Prerequisites.  Practitioners will practice the skills and habits necessary to become full-fledged intermediate athletes.  This will be an arduous road to follow, including the following prerequisite commitments.

      • A commitment to the discipline of regular training: workouts in scheduled time slots, with rational and non-injurious ability-building exertion structures.
      • A determined focus during workouts to practice running skills, from the rudimentary to the advanced, until they become habitual (see 8 skills below).
      • A commitment to recognizing, reducing, and ultimately eliminating pain during the fitness training and racing processes.  The new mantra is no pain brings gain.
      • The realization that training can be shared in a support group that shows up regularly and enjoys the fitness training process in one another’s company.

Fitness Level Four:  Racers.

Intermediate racers want to do a specific race but they aren’t clear about how to train for it effectively.  Their training is fraught with pitfalls based on limited experience, incorrect ideas, and haphazard planning, all of which prevents them from becoming fully racing fit.  

      • Are you sometimes in a quandary about how to answer the perennial training questions?
      • How can I structure the exertion of my workouts to build my racing ability?  Mild, light, steady state, threshold, ragged-edge, and maximum?
      • How hard should I train to optimize my workout efforts?  Very easy, easy, moderate, hard, very hard, all-out?
      • How long should my workouts be (in minutes)?  
      • How many times a week should I train?  
      • How do I know when I’m adequately recovered?
      • What role does fatigue play in the training process?
      • How can I get rid of a chronic injury?  
      • How can I achieve psychological balance in my training and racing?
      • How can I have my best energy for every race?  

Advanced racers are interested in the way the hard-easy system answers these questions.  As such, their racing goals are a work in progress, as the more they learn about the training process, the more their goals evolve, along with the means to achieve them.  

Prerequisites.  Intermediate racers are becoming racing fit—a transformation from mere practitioner to advanced competitive racer.  It helps to already possess a predisposition to becoming more competitive.  Hard training is, by definition, difficult.  The road there challenges like a part-time job.
  

      • It helps to focus on doing certain race events while practicing the means to develop a full complement of racing abilities for them.  
      • It helps to start at a modest workout effort level for the sake of gradually and incrementally approaching a harder and more optimal level.  
      • It helps to take the 11-session course on the hard-easy system.
      • It helps to have the time to train on a strict time-table, with three major workouts scheduled in regular weekly time slots, and with 2 or 3 recovery runs in between.  
      • It helps to review and practice the skills of running, already made habitual at the Practitioner level, where the eight basic skills are a major training focus.

Coming Soon

Frequently Asked Questions

  •  Do I have to be "in shape" to join?

There are five fitness levels from the transitioners who haven't exercised in ages to master racers who are on top of their fitness game.  You'll fit in somewhere.  And when you find your group, you'll be with others at the same fitness level with similar fitness needs and goals.

  • Should I consult my doctor before starting?

You may if it will make you feel better.  The main thing is to do nothing that will cause you pain or discomfort, nothing that isn't enjoyable and sustainable.  It's the staff's job to teach you how to train safely and effectively during workouts using the hard-easy system.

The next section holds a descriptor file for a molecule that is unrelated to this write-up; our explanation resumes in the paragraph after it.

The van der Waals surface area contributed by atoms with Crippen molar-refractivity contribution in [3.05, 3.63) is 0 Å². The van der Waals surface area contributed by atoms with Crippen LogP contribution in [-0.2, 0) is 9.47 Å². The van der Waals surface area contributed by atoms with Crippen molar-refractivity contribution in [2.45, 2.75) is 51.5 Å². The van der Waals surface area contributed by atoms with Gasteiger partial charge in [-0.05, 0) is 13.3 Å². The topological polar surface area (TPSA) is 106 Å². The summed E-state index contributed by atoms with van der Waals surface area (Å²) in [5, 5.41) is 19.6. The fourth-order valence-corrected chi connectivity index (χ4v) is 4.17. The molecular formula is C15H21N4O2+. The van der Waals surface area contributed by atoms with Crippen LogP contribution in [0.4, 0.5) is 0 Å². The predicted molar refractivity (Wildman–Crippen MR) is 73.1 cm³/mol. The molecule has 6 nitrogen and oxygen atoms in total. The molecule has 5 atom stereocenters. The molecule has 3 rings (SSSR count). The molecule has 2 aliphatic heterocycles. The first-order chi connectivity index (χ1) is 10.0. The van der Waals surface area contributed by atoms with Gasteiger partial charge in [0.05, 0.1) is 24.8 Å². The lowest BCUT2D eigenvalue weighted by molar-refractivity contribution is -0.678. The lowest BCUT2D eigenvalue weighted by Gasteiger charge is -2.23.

• If I don't see result after 6 weeks can I get my money back?

Your so generous to give yourself six weeks.  :>}  We will ask you to decide what fitness parameters you wish to track when you log your workouts.  We want to know if you're getting injured; you may want to know whether you are getting up a certain flight of stairs with greater ease.  You'll see significant improvement in 6 weeks or you can have your money back.

  • What is included in the registration fee?

The fee enables you to participate in three live workouts per week for the duration of the program up to December 12, 2021.  If you miss a live workout, you may listen to the recording during a "make-up" workout on your own.  

You'll track your workouts using our workout log.  And we will give you regular information updates on your progress.  We will also recognize your fitness achievements on the acknowledgements page of our website.  

Moreover, we will reward you for your achievements with valuable Wisdom Topics on a wide range of fitness related topics.  Most important is the ability to connect with others who can support you in becoming fit for life.

Our program is set up to give you safety in the age of pandemic.  You can train confidently in a group that's connected by cell phone, but without being threatened with close proximity to others.  

 

  • Do I need any special equipment?

Good running or walking shoes are a must have.  Here is a link to a primer on getting shoes.

A blue tooth enabled cell phone to participate in live workouts.  Ear buds that connect to your cell phone are okay, too.  

A bright flashlight for walking in the dark.  

A fanny pack for carrying stuff.  

Warm clothes you can layer if the weather turns blustery.  And a hat.

 

  • How do I protect myself in dark neighborhoods?

The best protection against attack is a partner who trains at your pace.  See about enrolling someone else into the program.  If they qualify and pay in full, we'll refund you half of your tuition.  

  • How much is the tuition?

The fall program tuition is $250, including a non-refundable $50 deposit, payable before the first workout and $200 payable immediately after your sixth workout. You may pay the $200 in two monthly installments.

Want to Start Your Transformation?

Within a few short steps you will be on your way to acheiving your fitness goals, not only for now, but for life!  Click the button to start the process which begins with a qualifying call for your fitness level. Within a couple days you will be added to our member portal and scheduled for  your first of 6 introductory workouts.